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‘Public safety-oriented’: Meridian budget gets green light

Meridian set its budget last night with dozens of new staff and investments in public safety and housing. 

The 2023 budget was approved in a 5-1 vote, with council member Luke Cavener voting no. The budget was praised by council members for its straightforward spending and its emphasis on public safety in a growing city. 

The budget will take the maximum allowed 3% property tax collections increase. The tax increase and $30 million in the city fund balance that has no identified use pushed Cavener to vote against it. 

 “I’ve voiced the concern about ($30) million in an allocated revenue. And I’ve struggled with supporting a budget that continues to take the 3% property tax increase until we have acknowledged what we’re going to do with that ($30) million,” Cavener said. “Meridian residents, we see the cost of groceries, of our utilities, and we’ve had Republic Services the first time with a rate increase. We are likely headed into a recession, and to me, I do not think that now is the right time for us to be increasing taxes while we continue to have ($30) million sitting in our bank. So while I appreciate the effort of the council, the mayor, and our amazing staff, it’s not a budget that I can be in support of tonight.”

However, council members seemed to agree that the property tax increase was necessary in order to expand public safety. The city previously committed to building two fire stations and the North Meridian Police Precinct. This budget also adds 46 public safety workers within the next fiscal year, including six student resource officers for elementary schools.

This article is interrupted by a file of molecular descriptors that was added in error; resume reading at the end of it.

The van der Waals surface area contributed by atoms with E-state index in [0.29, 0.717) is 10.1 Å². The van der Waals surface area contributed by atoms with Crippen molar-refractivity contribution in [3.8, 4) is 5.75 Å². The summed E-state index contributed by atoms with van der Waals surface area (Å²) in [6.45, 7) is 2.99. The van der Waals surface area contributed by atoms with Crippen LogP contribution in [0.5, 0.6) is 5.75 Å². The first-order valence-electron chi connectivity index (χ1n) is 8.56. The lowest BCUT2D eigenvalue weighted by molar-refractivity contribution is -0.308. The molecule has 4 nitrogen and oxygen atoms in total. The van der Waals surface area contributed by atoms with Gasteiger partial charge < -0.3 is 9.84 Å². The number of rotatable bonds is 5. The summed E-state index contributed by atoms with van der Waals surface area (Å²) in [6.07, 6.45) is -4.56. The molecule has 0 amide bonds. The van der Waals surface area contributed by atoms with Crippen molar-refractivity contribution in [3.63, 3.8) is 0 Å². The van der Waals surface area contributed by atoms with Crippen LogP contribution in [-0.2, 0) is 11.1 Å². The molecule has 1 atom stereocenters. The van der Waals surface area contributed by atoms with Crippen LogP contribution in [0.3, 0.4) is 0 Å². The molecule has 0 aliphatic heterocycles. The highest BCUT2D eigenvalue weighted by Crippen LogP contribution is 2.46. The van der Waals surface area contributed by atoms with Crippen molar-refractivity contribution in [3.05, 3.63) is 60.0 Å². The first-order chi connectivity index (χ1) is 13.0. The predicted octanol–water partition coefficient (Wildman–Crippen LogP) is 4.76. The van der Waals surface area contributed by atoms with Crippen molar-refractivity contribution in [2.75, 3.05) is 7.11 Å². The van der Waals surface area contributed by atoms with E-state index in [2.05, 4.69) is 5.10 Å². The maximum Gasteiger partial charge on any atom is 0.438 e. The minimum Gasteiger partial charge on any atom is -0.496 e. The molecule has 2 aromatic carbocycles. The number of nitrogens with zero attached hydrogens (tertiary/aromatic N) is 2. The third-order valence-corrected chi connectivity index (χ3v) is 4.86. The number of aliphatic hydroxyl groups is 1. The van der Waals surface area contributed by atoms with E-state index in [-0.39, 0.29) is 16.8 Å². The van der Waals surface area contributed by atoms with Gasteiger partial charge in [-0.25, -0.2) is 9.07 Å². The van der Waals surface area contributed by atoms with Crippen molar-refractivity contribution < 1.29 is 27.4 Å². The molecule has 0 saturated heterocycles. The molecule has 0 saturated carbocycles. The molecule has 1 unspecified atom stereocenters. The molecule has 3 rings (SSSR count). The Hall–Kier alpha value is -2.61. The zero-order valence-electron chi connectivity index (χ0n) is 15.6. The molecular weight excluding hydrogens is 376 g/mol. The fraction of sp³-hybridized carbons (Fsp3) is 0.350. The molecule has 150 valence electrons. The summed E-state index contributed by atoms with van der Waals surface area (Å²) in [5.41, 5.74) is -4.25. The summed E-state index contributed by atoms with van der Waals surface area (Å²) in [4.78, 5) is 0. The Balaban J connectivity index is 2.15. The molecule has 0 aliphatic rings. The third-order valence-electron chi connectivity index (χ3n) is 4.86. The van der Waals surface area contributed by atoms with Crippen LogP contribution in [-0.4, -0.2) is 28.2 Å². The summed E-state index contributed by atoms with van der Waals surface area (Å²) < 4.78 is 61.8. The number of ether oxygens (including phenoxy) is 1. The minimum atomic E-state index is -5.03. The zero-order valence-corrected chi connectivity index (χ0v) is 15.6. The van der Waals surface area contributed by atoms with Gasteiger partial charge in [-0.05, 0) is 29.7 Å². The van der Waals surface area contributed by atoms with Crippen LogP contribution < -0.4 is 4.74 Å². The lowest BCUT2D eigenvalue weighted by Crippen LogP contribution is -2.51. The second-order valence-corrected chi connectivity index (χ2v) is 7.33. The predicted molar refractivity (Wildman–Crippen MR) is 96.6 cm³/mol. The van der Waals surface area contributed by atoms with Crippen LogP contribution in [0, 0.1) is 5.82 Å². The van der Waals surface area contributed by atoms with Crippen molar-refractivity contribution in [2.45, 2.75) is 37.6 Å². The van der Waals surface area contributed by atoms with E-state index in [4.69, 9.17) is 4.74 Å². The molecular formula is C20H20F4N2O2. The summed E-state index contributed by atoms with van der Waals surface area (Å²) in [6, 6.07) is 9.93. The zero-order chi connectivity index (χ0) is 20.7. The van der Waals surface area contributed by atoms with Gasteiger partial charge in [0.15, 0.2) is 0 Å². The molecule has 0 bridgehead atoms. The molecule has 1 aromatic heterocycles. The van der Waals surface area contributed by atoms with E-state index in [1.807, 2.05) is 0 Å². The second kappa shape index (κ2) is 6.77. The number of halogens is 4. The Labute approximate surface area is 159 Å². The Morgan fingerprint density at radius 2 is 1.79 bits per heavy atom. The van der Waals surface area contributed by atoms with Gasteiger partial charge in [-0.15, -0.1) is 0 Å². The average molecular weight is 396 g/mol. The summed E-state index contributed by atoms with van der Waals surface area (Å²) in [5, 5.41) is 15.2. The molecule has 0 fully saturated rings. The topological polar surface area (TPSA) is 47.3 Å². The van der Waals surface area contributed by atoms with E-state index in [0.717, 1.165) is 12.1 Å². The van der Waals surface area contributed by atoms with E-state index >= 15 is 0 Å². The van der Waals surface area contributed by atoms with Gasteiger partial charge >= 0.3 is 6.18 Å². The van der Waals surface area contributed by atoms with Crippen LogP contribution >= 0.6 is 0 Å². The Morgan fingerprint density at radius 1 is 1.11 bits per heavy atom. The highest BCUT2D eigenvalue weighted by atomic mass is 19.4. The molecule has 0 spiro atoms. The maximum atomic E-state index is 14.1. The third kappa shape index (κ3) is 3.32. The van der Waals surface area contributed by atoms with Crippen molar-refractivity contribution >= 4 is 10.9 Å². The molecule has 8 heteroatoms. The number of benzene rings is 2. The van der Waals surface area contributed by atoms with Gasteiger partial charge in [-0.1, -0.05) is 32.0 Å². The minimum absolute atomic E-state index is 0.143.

“A lot of hard work went into it. It’s a frugal budget. There’s not a lot of fat in here,” council member Liz Strader said. “I agree with the comments that it’s a public safety-oriented budget, and especially I appreciate the prioritization of the new SRO positions. I think it’s incredibly important that we do what we can as a city to keep our kids safe, especially at school right now in this environment. So I just really appreciate you putting that in there and feel really good about this budget.”

Council members emphasized that this $219,724,039 budget is for the people of Meridian.

Budget highlights

Some budget highlights include:

  • Dozens of new staff across several departments
  • Funding to put toward a new community center
  • Funding for housing 
  • Sewer line extensions 

“I think it’s culminated into a very sound, defendable, and appropriate budget for the city of maintaining levels of service that our citizens deserve and expect. That is critical. That’s something that Meridian is not going to change,” council member Joe Borton said. “The big things are the big things for us. Public Safety, safe community, extremely efficient and effective, and clean water and sewer, beautiful parks. It may seem simple, but there’s a lot of work that our entire city team does. To make Meridian, Meridian it’s the best city in the state bar none.”

Meridian Mayor Robert Simison concluded the budget hearing by thanking the council for all its hard work on the budget. 

“You all made this budget better,” he said. “I know this budget required you a lot to go out on take some pretty good big leaps with the number of personnel with the capital expenditures, the investment, and all of our employees. This is not insignificant nor lost on me that you ask good questions. You’re a part of the process. I think this is a better budget today than when it started. And I think it will continue to provide the services that our residents need, expect, and the tools that our employees need and deserve to provide that level of expectations of services to our community.”

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Autum Robertson - BoiseDev Reporter
Autum Robertson - BoiseDev Reporter
Autum Robertson is a BoiseDev reporter focused on Meridian and McCall. Contact her at [email protected].

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